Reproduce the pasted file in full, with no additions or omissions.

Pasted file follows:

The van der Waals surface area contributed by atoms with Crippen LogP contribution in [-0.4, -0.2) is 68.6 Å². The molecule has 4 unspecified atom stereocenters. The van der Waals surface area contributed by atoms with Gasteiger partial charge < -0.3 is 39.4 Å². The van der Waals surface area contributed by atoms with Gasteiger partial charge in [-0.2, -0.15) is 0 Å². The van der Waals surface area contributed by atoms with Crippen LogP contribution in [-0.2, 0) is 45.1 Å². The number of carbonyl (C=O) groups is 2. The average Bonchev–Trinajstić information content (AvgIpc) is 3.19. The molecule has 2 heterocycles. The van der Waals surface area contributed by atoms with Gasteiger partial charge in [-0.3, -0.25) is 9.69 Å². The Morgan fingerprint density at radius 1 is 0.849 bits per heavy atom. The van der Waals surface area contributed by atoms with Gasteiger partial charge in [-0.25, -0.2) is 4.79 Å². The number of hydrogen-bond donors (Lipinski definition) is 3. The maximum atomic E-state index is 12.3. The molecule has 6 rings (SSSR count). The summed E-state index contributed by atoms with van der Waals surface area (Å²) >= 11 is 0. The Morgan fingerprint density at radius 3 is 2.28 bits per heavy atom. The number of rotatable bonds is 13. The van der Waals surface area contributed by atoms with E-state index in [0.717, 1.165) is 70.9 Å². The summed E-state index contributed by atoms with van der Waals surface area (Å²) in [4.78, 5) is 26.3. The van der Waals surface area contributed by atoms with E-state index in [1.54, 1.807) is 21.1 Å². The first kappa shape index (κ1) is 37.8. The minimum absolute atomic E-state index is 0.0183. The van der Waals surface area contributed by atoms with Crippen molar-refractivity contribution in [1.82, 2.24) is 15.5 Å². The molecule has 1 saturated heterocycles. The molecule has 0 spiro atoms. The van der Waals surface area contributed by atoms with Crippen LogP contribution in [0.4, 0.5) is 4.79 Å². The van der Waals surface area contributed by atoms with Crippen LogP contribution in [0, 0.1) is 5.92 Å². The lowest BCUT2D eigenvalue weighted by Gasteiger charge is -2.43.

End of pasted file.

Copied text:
The van der Waals surface area contributed by atoms with Crippen LogP contribution in [-0.4, -0.2) is 68.6 Å². The molecule has 4 unspecified atom stereocenters. The van der Waals surface area contributed by atoms with Gasteiger partial charge < -0.3 is 39.4 Å². The van der Waals surface area contributed by atoms with Gasteiger partial charge in [-0.2, -0.15) is 0 Å². The van der Waals surface area contributed by atoms with Crippen LogP contribution in [-0.2, 0) is 45.1 Å². The number of carbonyl (C=O) groups is 2. The average Bonchev–Trinajstić information content (AvgIpc) is 3.19. The molecule has 2 heterocycles. The van der Waals surface area contributed by atoms with Gasteiger partial charge in [-0.3, -0.25) is 9.69 Å². The Morgan fingerprint density at radius 1 is 0.849 bits per heavy atom. The van der Waals surface area contributed by atoms with Gasteiger partial charge in [-0.25, -0.2) is 4.79 Å². The number of hydrogen-bond donors (Lipinski definition) is 3. The maximum atomic E-state index is 12.3. The molecule has 6 rings (SSSR count). The summed E-state index contributed by atoms with van der Waals surface area (Å²) >= 11 is 0. The Morgan fingerprint density at radius 3 is 2.28 bits per heavy atom. The number of rotatable bonds is 13. The van der Waals surface area contributed by atoms with E-state index in [0.717, 1.165) is 70.9 Å². The summed E-state index contributed by atoms with van der Waals surface area (Å²) in [4.78, 5) is 26.3. The van der Waals surface area contributed by atoms with E-state index in [1.54, 1.807) is 21.1 Å². The first kappa shape index (κ1) is 37.8. The minimum absolute atomic E-state index is 0.0183. The van der Waals surface area contributed by atoms with Crippen molar-refractivity contribution in [1.82, 2.24) is 15.5 Å². The molecule has 1 saturated heterocycles. The molecule has 0 spiro atoms. The van der Waals surface area contributed by atoms with Crippen LogP contribution in [0.4, 0.5) is 4.79 Å². The van der Waals surface area contributed by atoms with Crippen LogP contribution in [0, 0.1) is 5.92 Å². The lowest BCUT2D eigenvalue weighted by Gasteiger charge is -2.43.